In this series of posts we’ll detail the roles and configuration requirements of the PDSN, AAA Server and Edge Router. Others will be discussed in support of various examples.

Telecoms racks needn’t be orderly

We’ve started a forum on Teletips Network called Cable Conundrums for sharing pictures of telecoms racks. Our first post doesn’t actually look too bad; though the camera was uncharacteristically kind. In person the racks seem far messier. The pictures show these racks from the front. From behind the cabling looks far worse. Dangerously so. There have been several times when someone working in the rack accidentally bumped a cable and caused a hiccup to one of the applications running in that rack.

This has caused some discussion with my colleagues about what is the appropriate level of effort to expend dressing cables and in general attending to the cosmetic aspects of rack ownership. Given the relative rarity of such service affecting event, we generally agree that the time we saved by doing so little of this was probably worthwhile. To have spent more time neatening things as we installed them would’ve slowed us at a critical time and, in fact, has not seemed to have hurt us since. Maybe it is simply too soon to tell.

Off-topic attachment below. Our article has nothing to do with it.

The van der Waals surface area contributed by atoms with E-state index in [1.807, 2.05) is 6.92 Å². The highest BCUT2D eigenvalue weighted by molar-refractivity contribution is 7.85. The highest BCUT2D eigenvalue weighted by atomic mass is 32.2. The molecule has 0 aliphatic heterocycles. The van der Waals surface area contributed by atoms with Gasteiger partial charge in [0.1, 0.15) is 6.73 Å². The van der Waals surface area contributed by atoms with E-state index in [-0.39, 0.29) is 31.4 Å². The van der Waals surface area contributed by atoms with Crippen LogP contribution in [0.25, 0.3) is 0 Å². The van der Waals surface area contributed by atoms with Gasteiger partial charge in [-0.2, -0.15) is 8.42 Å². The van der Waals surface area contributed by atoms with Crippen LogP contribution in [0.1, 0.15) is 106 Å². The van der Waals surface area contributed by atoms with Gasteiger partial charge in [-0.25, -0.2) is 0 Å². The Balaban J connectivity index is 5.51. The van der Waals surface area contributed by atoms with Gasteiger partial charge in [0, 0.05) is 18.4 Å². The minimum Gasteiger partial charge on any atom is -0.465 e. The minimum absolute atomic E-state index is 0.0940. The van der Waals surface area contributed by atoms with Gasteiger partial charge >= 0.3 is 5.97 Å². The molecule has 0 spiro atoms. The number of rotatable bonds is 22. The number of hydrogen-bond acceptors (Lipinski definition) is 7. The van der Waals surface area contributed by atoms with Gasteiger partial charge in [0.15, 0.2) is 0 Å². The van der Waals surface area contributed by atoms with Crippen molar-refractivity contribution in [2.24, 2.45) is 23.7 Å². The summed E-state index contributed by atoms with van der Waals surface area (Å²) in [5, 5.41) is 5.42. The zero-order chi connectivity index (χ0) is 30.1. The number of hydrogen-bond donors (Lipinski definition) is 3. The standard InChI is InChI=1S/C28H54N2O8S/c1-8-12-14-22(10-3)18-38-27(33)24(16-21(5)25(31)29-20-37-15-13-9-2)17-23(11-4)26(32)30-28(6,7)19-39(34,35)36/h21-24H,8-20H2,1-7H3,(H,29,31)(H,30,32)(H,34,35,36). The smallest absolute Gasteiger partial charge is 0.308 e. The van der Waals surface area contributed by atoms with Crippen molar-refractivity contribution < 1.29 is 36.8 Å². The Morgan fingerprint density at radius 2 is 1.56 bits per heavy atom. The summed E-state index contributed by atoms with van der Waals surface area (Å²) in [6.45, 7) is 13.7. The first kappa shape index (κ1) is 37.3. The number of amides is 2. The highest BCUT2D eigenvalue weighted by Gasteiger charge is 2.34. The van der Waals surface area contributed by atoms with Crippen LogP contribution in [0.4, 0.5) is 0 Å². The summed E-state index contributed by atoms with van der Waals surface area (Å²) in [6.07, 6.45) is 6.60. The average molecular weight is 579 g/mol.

Something we have not agreed on is whether Ethernet switches should face the front or back of the rack. In the pictures they can be seen facing the front. But this has contributed to the cabling mess: cables exit the switch from the front of the rack and all of them must curl around to the server NICs at the back. If the Ethernet switch faced the rear of the rack then shorter CAT5 cables could’ve been used. This would’ve cluttered the rack interior less, and would’ve allowed for more direct cabling runs. We’ll try this with the next rack we install.

Write it down